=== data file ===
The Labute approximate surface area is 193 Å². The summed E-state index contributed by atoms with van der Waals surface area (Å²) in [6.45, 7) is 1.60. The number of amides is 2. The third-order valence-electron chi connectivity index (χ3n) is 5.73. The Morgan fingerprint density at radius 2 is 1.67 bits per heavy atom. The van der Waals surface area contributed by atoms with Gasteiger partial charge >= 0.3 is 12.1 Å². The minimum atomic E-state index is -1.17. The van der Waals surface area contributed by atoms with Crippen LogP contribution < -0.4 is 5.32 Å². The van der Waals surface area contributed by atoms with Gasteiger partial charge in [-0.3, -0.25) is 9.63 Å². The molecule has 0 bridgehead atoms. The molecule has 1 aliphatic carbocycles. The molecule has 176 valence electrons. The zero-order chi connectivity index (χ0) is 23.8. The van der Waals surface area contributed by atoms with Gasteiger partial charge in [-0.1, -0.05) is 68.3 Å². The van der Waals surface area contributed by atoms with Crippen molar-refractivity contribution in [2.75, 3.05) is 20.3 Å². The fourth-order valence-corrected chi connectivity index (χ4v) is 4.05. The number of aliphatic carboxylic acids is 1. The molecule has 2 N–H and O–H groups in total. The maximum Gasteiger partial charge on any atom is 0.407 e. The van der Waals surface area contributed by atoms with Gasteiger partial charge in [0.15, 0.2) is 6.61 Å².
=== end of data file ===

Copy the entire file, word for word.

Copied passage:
The Labute approximate surface area is 193 Å². The summed E-state index contributed by atoms with van der Waals surface area (Å²) in [6.45, 7) is 1.60. The number of amides is 2. The third-order valence-electron chi connectivity index (χ3n) is 5.73. The Morgan fingerprint density at radius 2 is 1.67 bits per heavy atom. The van der Waals surface area contributed by atoms with Gasteiger partial charge >= 0.3 is 12.1 Å². The minimum atomic E-state index is -1.17. The van der Waals surface area contributed by atoms with Crippen LogP contribution < -0.4 is 5.32 Å². The van der Waals surface area contributed by atoms with Gasteiger partial charge in [-0.3, -0.25) is 9.63 Å². The molecule has 0 bridgehead atoms. The molecule has 1 aliphatic carbocycles. The molecule has 176 valence electrons. The zero-order chi connectivity index (χ0) is 23.8. The van der Waals surface area contributed by atoms with Gasteiger partial charge in [-0.1, -0.05) is 68.3 Å². The van der Waals surface area contributed by atoms with Crippen molar-refractivity contribution in [2.75, 3.05) is 20.3 Å². The fourth-order valence-corrected chi connectivity index (χ4v) is 4.05. The number of aliphatic carboxylic acids is 1. The molecule has 2 N–H and O–H groups in total. The maximum Gasteiger partial charge on any atom is 0.407 e. The van der Waals surface area contributed by atoms with Gasteiger partial charge in [0.15, 0.2) is 6.61 Å².